Big decisions loom for Manaea, Conforto

October 19th, 2023

This story was excerpted from Maria Guardado’s Giants Beat newsletter. To read the full newsletter, click here. And subscribe to get it regularly in your inbox.

At his end-of-season press conference at Oracle Park earlier this month, president of baseball operations Farhan Zaidi said he expected to have “15 to 20” returning players on the Giants’ roster in 2024. 

One of the club’s more pressing offseason questions is whether left-hander and outfielder  will be among them. Manaea, Conforto and right-hander Ross Stripling each joined the Giants on two-year deals that featured opt-out clauses that would allow them to test the open market again this winter.

Stripling has already indicated that he intends to remain in San Francisco, candidly admitting in September that “I haven’t pitched well enough to opt out.” The 33-year-old veteran finished the 2023 campaign with a 5.36 ERA over 22 appearances (11 starts) and landed on the injured list twice with back strains. Assuming he returns, Stripling will be owed $12.5 million next year and likely reprise his swingman role on the Giants’ pitching staff. 

Manaea and Conforto’s decisions won’t be quite as straightforward, as they could have a better shot at landing more lucrative deals in free agency. Manaea, 31, signed the same deal as Stripling and also struggled at the outset of the season, but he got back on track while working out of the bullpen and ended up logging a 2.25 ERA over his final four starts of the year

Bolstered by his offseason work at Driveline, Manaea averaged a career-high 93.6 mph on his four-seam fastball and showed he could harness the extra zip while thriving in a variety of roles for the Giants. Still, that versatility could ultimately make him more attractive for other suitors, particularly given the limited starting pitching options on the free-agent market this winter.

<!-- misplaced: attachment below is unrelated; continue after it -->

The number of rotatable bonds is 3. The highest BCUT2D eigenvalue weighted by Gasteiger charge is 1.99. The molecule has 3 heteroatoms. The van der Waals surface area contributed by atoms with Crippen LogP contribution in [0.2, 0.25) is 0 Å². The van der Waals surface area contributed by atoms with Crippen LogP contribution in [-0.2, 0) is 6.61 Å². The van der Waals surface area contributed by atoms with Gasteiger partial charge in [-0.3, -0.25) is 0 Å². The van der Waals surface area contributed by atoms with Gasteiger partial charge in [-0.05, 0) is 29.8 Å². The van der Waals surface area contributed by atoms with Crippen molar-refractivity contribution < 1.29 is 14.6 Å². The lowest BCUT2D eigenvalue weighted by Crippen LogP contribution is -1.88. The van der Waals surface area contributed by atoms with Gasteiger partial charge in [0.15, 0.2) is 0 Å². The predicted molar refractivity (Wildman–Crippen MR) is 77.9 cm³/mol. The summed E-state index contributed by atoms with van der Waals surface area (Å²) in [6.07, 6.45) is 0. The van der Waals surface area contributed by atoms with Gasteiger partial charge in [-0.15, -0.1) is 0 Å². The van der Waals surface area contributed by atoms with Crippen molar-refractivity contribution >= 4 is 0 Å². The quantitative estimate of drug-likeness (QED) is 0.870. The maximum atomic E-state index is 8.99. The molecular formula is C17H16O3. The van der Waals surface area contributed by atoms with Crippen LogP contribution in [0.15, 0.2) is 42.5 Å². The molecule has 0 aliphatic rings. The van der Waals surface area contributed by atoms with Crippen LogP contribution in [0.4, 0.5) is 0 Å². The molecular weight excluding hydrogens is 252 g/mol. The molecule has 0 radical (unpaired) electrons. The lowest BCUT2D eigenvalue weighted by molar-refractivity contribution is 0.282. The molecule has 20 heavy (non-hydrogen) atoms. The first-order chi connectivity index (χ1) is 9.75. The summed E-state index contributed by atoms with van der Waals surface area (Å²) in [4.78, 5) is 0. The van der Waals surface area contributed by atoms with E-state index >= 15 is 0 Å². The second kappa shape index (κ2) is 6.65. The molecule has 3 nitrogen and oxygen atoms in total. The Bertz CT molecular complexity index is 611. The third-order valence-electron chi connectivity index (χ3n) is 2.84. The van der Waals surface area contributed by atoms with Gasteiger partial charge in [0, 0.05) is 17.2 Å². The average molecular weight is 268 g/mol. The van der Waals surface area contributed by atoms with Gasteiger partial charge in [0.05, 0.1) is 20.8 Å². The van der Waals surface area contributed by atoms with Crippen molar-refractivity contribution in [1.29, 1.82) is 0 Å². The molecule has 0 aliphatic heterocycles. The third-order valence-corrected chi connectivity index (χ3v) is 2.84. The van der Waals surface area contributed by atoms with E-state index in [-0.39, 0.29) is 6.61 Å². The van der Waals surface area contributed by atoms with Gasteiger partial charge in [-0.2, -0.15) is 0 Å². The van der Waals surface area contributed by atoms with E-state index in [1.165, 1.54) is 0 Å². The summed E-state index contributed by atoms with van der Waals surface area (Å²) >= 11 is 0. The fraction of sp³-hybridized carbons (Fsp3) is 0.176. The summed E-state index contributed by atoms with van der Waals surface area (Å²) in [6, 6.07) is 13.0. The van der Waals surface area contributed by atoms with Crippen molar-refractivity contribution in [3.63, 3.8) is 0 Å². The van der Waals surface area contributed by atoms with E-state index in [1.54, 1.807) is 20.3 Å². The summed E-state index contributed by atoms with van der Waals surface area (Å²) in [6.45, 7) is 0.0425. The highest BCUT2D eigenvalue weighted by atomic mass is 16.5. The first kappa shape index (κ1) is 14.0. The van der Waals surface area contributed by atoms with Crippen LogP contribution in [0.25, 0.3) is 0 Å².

Conforto, 30, was expected to serve as a key middle-of-the-order bat this year, but he dealt with long stretches of inconsistency at the plate after missing the entire 2022 season due to right shoulder surgery. He ended up batting .239 with a career-low .718 OPS and 15 home runs and was limited to 125 games due to hamstring issues. 

“It’s definitely bittersweet,” Conforto said prior to the club’s regular-season finale. “On the baseball side of it, I’m proud of a lot of things. I’m proud of generally staying healthy. Keeping the shoulder healthy and showing that I can do some things that maybe were question marks coming off of surgery. Being able to throw the ball effectively, play some defense. But I also feel like I hold myself to a higher standard than the way that I played this year.

“I feel that I could have played better. But it’s just one of those things that can happen from missing a season. I just didn’t have the consistency down the stretch.” 

Conforto, who is a Scott Boras client like Manaea, said he planned to use this month to talk with his family and ruminate on his future with the Giants, who will owe him $18 million if he decides to remain in San Francisco in 2024. Conforto said he’ll be keeping tabs on the managerial search in the meantime, as the Giants’ new dugout leader could influence his choice, as well. 

“I think it factors in, for sure,” Conforto said. “There’s a lot of things that factor in. We’ll see how the timing works out with all of that and when our decision has to be made. There’s just a lot of conversations that will have to be had before I can really make any comment on it.”

If Conforto decides to exercise his opt-out clause, the Giants could have a clearer path toward upgrading an outfield mix that is already projected to feature holdovers like Mitch Haniger, Mike Yastrzemski, Austin Slater, Luis Matos and Tyler Fitzgerald. For now, Zaidi said the club will move forward with the assumption that everyone will be back and adjust accordingly as the offseason progresses. 

“Right now, we're sort of operating like we will have all those players back,” Zaidi said. “If they choose to exercise their right to opt out, then we'll be looking to fill those slots.”